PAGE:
While Microsoft has been describing its coming Windows 8 operating system as a single-platform solution across devices, and has this week touted its support for Windows 7 apps, it turns out the truth is a bit more complicated.
In a conference call Wednesday with analysts, Microsoft Windows division President Steven Sinofsky revealed that Windows 8 on ARM-based devices will only run Windows 8 Metro apps, not legacy apps.
Company officials have been specifically saying or indicating that anything written for Windows 7 would run on Windows 8, but that's not exactly the case. In the analysts call, a questioner said that Sinofsky had previously mentioned that "legacy applications will be able to run on Windows 8 regardless of the chipset that people are using." This led to a question as to whether some emulator or app virtualization was being used.
Metro and x86 Apps
Sinofsky responded that he didn't believe he had "said quite that." First, he recalled his previous comments as saying that "if it runs on a Windows 7 PC, it'll run on Windows 8," but, he added, the implication he was making was that 8 was running on a x86 machine, as 7 does. Windows 7 does not run on ARM platforms.
Microsoft CEO Steve Ballmer told a developers' conference on Wednesday that one of Windows 8's advantages would be that there would be 500 million devices with the OS. However, some significant portion of those Windows 8 devices would be ARM-based, meaning some differences in which apps ran on which devices.
In the spring, an Intel executive's comments were criticized by Microsoft as being "inaccurate and unfortunately misleading" when she said that legacy Windows apps would not run on ARM-based Windows devices.
Sinofsky said that the company has been "very clear since the first CES demos and forward that the ARM product won't run any x86 applications." The company announced earlier this week, he said, that "when you write a Metro style application" for 8, the developer tools are available to "automatically support ARM or x86."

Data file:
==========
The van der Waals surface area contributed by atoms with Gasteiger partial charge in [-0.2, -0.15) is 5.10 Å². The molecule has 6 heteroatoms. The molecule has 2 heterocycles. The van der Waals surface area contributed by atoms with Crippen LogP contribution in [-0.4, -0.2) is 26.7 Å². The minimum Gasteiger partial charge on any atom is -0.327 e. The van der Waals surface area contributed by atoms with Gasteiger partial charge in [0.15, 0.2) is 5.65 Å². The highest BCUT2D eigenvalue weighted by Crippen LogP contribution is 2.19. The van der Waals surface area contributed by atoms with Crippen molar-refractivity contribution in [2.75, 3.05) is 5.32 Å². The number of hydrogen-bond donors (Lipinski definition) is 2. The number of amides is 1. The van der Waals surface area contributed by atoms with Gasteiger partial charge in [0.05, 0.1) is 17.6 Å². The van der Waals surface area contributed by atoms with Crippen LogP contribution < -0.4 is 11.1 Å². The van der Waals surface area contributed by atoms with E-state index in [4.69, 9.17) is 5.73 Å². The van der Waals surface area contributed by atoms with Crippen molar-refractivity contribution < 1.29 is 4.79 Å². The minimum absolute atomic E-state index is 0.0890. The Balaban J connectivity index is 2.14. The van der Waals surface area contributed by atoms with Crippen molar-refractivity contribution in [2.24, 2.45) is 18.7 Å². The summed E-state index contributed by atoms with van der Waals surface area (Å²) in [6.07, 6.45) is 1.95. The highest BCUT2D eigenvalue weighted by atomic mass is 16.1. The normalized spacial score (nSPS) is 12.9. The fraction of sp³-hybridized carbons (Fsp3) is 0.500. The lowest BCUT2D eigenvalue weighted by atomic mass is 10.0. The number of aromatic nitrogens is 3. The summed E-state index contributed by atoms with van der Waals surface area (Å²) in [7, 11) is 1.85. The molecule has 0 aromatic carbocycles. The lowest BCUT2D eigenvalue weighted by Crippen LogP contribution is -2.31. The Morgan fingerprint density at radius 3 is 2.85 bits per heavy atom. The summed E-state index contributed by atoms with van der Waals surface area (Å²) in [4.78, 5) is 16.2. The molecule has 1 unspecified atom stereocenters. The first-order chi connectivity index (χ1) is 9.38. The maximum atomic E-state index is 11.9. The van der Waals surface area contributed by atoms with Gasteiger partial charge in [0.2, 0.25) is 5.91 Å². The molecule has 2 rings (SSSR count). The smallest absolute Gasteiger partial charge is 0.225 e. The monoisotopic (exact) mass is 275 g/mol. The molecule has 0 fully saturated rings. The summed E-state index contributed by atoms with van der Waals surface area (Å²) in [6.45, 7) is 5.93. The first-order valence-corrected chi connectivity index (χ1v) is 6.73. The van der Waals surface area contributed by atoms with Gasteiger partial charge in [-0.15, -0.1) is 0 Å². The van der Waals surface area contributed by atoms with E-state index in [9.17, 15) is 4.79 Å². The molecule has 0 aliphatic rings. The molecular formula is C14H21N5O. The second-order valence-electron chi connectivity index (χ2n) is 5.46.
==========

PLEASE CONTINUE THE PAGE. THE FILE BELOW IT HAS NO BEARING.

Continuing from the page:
'A Large Mess for Consumers'
Avi Greengart, an analyst with industry research firm Current Analysis, said Microsoft's strategy was still different from that of Apple, which has chosen to maintain one operating system, iOS, for its mobile, touch-based devices, and another, OS X, for its keyboard-, mouse- and touchpad-based computers.
Greengart said Windows 8 does have some unity across platforms, but "the ARM and the Intel thing will be a large mess for consumers." Microsoft will help sort this mess out, he said, by having an online store that "shows only apps relevant to the platform you're on."
Greengart noted that developers, if they wanted to, could use their tools to create apps for ARM that don't use the Metro style of touch-screen interaction and tiles, including porting legacy apps to that platform. He also pointed out that, while Microsoft has received some criticism for unveiling Windows 8 a dozen to 18 months before its release, it's clear it is being done "not only to let investors know they have a plan, but to give developers the time to start new apps" or adapt legacy apps.
Posted: 2011-09-16 @ 2:33pm PT
I have installed Windows 8 on a PC. It does a lot of things very well and seems to be stable. I think they are closer to release than most people think.
1) Extremely quick boot from a cold start.
2) The operating system is very fast.
3) Graphics are very nice.
They need to release a user manual in a pdf format or Word format.